I’ve written incessantly and repetitively in this blog over the last few years about my obsession with attending this tournament – the Portland Classic (see Summerside, The Clown via LPGA.com, Numb, and Sparkle in the Rain for past recaps).   What began as a tournament that I sheepishly checked out on a whim in 2010 has now turned into my only planned days off from work and the main thing I look forward to each year.  This past weekend proved that the shine is not wearing off.  This was probably the best one yet!  Each year I throw myself into this event with more and more gusto and keep adding ways to get more involved.  It is this sign of life and burst of energy and enthusiasm that emphasizes each time how unhappy I am with much of my life outside of this annual week long event.

Morgan Pressel
 There are far too many highlights for me to even begin to scratch the surface here.  There are so many little moments that occur when the LPGA stars are just out and about everywhere you happen to venture around the golf course property.  I mean, just by chance, Morgan Pressel and I caught glances as she strode down the first hole after her opening tee shot during the first round and I threw up a silly wave hello, which she returned in kind, along with a goofy grin!  It was fun to see Hee Young Park jump into one of the local food carts to serve food immediately after shooting a seven under 65 on Saturday



Hee Young Park working at Bro Dogs




Irene Coe
I was able to meet two professionals during the early week Pro-Ams that I volunteer caddied for: the delightfully chatty and energetic Irene Coe, early Monday morning (who sadly had to withdraw from the tournament due to back pain), and the fantastic Swedish major winner Anna Nordqvist on the hot Wednesday afternoon prior to tournament play the next morning.  A friend also gave me VIP passes to the “Champions Club,” which is the hospitality tent perched behind the 18th green at all golf tournaments - the ones where people eat and drink for free and seem to live a life I don’t really understand.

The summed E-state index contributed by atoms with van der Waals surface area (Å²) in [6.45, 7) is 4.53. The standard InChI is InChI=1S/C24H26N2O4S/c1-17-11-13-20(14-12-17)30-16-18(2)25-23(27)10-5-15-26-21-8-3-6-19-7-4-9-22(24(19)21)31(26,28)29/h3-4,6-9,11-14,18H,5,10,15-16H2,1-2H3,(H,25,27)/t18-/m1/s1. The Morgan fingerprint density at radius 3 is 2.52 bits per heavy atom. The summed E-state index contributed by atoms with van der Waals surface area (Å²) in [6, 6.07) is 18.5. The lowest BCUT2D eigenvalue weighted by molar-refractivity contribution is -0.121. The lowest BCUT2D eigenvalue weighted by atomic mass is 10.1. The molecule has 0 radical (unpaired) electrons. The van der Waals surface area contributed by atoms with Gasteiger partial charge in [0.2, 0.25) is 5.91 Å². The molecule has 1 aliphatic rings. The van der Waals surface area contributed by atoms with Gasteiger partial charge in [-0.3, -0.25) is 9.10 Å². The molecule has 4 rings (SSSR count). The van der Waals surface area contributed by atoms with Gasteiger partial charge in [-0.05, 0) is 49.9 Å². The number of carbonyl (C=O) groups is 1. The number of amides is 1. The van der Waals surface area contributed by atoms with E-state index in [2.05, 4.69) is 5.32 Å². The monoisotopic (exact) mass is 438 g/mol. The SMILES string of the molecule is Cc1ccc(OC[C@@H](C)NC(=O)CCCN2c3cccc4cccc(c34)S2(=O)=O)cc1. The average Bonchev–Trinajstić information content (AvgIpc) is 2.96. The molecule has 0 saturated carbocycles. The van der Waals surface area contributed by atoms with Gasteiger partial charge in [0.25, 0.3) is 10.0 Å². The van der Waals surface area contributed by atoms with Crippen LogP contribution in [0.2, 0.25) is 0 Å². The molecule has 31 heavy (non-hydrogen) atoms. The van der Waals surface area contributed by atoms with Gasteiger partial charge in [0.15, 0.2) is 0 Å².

Anna Nordqvist



The big highlight for me, of course, was getting to see my favorite golfer Jee Young Lee make the cut and see her hit every shot of all four rounds. I have chronicled how I encountered Lee two years ago with my first volunteer caddy group and how she became my latest favorite golfer, but this year, as I watched her struggle and scratch for pars and wind up only in a tie for 72nd place, I wondered to myself: “why she is so fascinating to me?”  Why is it that I live and die with every shot she hits?  When she hits an approach iron to six inches for a kick in birdie, like she did on the 11th hole Sunday, my heart soars with joy and I love seeing her normal stern determined game face brighten with a huge smile.  But then when she hits a dying duck hook out of bounds on the relatively easy par 5 seventh hole to score a double bogey (also on Sunday – just after I thought to myself, “Today is going to be a good day!” - proving that I am probably a curse), I feel awful.  I feel despondent.  I feel frustrated and I feel for her.  Golf, unlike most competitive activities, is so isolating and so exposed and a player is actually paid based on performance (i.e.: the worse one does, the less money they make, which means fewer opportunities to be in tournaments – imagine that in the NBA or MLB on a game by game basis).  So much of the game is played inside one’s head and there are so many things that can go wrong and generally do.  Jee Young Lee has all of the tools to be one of the best players on tour – I have no doubt.  I have seen a lot of great players up close and she has the tools.  She can hit it really far and straight.  She has the skill to get up and down from almost anywhere (as I’ve said before, she has hit three of the most amazing shots I’ve ever seen), she can curve the ball left and right.  Her putting is very smooth and consistent.  I guess I root for her so hard, because identify with her.  Why isn’t she better?  I don’t know.  I don’t know if she lacks the focus, or the confidence, or just has bad luck, or has simply lost the fun.  I often ask the same questions of myself.  I truly believe I have the tools to do a lot of good things in this world, but everything feels like a struggle and I never feel like I can excel or can break free from standing still.  But most importantly, I don’t feel much passion for what I spend most of my time doing.  It’s a terrible cycle that I know I need to break free from, I simply am not sure how.